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St John's Hospital
OS sheet 1850

There is a reference to the finding of a stone coffin within the precinct of St John's Hospital at Eastover.
Parker, G The Ancient History of Bridgwater 1877 Bridgwater: E T Page p 10 Footnote (h)
"The site of St John's Hospital was at the end of Eastover, and in digging for the foundations of a house near the present Queen's Head Inn some years ago was found a stone coffin." [Repeated on p 48]

A supporting account is in Jarman, SG A history of Bridgwater 1889 London: Stock p21
"At the time of the formation of the Bristol & Exeter (now merged into the Great Western) Railway, a few high mounds marked the site of the hospital, and in the course of building operations in that neighbourhood many interesting "finds" were brought to light, includings numbers of human bones, military weapons, a stone coffin, and a variety of other relics."

We can trace these accounts in the local newspapers. Taunton Courier and Western Advertiser 1 August 1838: Some men, in digging a cellar on the premises of Mr J,W, Sully, grocer, of Eastover, in Bridgwater, discovered a stone coffin, which was afterwards got out in a perfect state. No inscription was visible, but on the lid being removed, a skeleton of a grown person, supposed to be a male, was discovered. The remains were doubtless those of a person of distinction interred some ages back in a vault belonging to the ancient Church of St John, which formerly stood on, or embraced within its precincts, the site now occupies by Mr Sully's premises.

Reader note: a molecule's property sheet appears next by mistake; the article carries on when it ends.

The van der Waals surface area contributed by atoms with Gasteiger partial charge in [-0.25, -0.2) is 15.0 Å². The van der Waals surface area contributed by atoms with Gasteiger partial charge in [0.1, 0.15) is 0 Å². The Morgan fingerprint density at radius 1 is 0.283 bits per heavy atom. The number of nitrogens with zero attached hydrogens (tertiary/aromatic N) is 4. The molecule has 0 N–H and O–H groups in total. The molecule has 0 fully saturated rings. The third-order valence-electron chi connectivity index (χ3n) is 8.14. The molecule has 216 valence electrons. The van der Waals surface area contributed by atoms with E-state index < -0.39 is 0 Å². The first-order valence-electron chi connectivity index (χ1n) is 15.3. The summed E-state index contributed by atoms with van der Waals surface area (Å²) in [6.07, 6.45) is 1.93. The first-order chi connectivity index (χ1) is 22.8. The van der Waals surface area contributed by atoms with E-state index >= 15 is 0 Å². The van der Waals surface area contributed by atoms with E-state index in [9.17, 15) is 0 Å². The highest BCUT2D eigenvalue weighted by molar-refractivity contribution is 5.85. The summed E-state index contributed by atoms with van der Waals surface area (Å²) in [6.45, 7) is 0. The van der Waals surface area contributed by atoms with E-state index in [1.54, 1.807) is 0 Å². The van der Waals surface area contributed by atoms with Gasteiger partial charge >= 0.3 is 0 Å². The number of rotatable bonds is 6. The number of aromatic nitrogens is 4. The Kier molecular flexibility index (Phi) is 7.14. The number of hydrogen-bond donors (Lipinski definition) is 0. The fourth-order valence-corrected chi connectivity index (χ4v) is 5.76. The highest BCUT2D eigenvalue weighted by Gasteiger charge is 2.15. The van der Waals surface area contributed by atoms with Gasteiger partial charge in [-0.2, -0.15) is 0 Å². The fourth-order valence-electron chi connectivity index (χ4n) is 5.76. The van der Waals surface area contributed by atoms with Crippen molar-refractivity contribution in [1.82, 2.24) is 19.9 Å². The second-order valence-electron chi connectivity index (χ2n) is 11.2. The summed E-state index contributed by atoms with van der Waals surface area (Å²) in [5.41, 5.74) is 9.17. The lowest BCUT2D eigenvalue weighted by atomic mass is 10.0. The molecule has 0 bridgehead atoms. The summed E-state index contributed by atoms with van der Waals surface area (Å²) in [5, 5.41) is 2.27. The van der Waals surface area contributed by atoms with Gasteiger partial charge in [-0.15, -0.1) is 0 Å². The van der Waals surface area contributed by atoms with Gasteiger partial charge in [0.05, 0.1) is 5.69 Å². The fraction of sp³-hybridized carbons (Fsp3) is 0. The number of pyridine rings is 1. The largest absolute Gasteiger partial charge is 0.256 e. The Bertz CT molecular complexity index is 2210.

font - 35Kb coffin - 81Kb
A Purbeck marble coffin with finely ashlared sides covered with a slab with a delicate foliate cross in relief lying in the middle tomb recess, south aisle, St Mary's church. The small incised Lias slab on top is from a separate tomb. See here for further detail.
A broken stone font in the north porch of St Mary's church. Brakespear reordered that church in 1850-54, and it is possible that the font was transferred from its site of discovery in Eastover to its position in the parish church.
A broken piece has been inverted and set above the font. The octagonal base is typical for an early medieval font.

medieval tile
Medieval tile found on the site of St John's Hospital Blake Museum BWRAB : 1959/32

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